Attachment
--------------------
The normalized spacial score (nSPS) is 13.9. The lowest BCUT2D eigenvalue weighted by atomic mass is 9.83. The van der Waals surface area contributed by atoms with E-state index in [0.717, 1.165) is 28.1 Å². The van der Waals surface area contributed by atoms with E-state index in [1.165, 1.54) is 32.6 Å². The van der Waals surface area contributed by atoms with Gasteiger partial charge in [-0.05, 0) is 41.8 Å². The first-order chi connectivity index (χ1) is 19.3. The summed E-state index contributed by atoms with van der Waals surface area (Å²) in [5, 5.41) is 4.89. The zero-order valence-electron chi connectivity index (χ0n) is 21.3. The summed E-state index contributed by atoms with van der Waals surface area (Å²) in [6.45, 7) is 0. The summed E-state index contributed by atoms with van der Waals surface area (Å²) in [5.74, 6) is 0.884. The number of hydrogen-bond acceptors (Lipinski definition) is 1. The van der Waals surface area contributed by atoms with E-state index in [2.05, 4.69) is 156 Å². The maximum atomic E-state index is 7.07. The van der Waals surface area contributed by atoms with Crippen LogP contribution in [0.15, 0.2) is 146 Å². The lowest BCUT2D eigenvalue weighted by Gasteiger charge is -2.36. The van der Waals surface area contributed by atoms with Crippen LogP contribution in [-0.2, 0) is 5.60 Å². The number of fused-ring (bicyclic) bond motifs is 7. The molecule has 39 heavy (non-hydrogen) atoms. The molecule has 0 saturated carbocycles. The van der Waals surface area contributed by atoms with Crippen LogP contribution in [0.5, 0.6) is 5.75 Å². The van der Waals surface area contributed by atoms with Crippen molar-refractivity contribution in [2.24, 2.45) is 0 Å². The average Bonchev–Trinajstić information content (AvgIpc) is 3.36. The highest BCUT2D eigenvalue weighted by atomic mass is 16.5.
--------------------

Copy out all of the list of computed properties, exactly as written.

The normalized spacial score (nSPS) is 13.9. The lowest BCUT2D eigenvalue weighted by atomic mass is 9.83. The van der Waals surface area contributed by atoms with E-state index in [0.717, 1.165) is 28.1 Å². The van der Waals surface area contributed by atoms with E-state index in [1.165, 1.54) is 32.6 Å². The van der Waals surface area contributed by atoms with Gasteiger partial charge in [-0.05, 0) is 41.8 Å². The first-order chi connectivity index (χ1) is 19.3. The summed E-state index contributed by atoms with van der Waals surface area (Å²) in [5, 5.41) is 4.89. The zero-order valence-electron chi connectivity index (χ0n) is 21.3. The summed E-state index contributed by atoms with van der Waals surface area (Å²) in [6.45, 7) is 0. The summed E-state index contributed by atoms with van der Waals surface area (Å²) in [5.74, 6) is 0.884. The number of hydrogen-bond acceptors (Lipinski definition) is 1. The van der Waals surface area contributed by atoms with E-state index in [2.05, 4.69) is 156 Å². The maximum atomic E-state index is 7.07. The van der Waals surface area contributed by atoms with Crippen LogP contribution in [0.15, 0.2) is 146 Å². The lowest BCUT2D eigenvalue weighted by Gasteiger charge is -2.36. The van der Waals surface area contributed by atoms with Crippen LogP contribution in [-0.2, 0) is 5.60 Å². The number of fused-ring (bicyclic) bond motifs is 7. The molecule has 39 heavy (non-hydrogen) atoms. The molecule has 0 saturated carbocycles. The van der Waals surface area contributed by atoms with Crippen LogP contribution in [0.5, 0.6) is 5.75 Å². The van der Waals surface area contributed by atoms with Crippen molar-refractivity contribution in [2.24, 2.45) is 0 Å². The average Bonchev–Trinajstić information content (AvgIpc) is 3.36. The highest BCUT2D eigenvalue weighted by atomic mass is 16.5.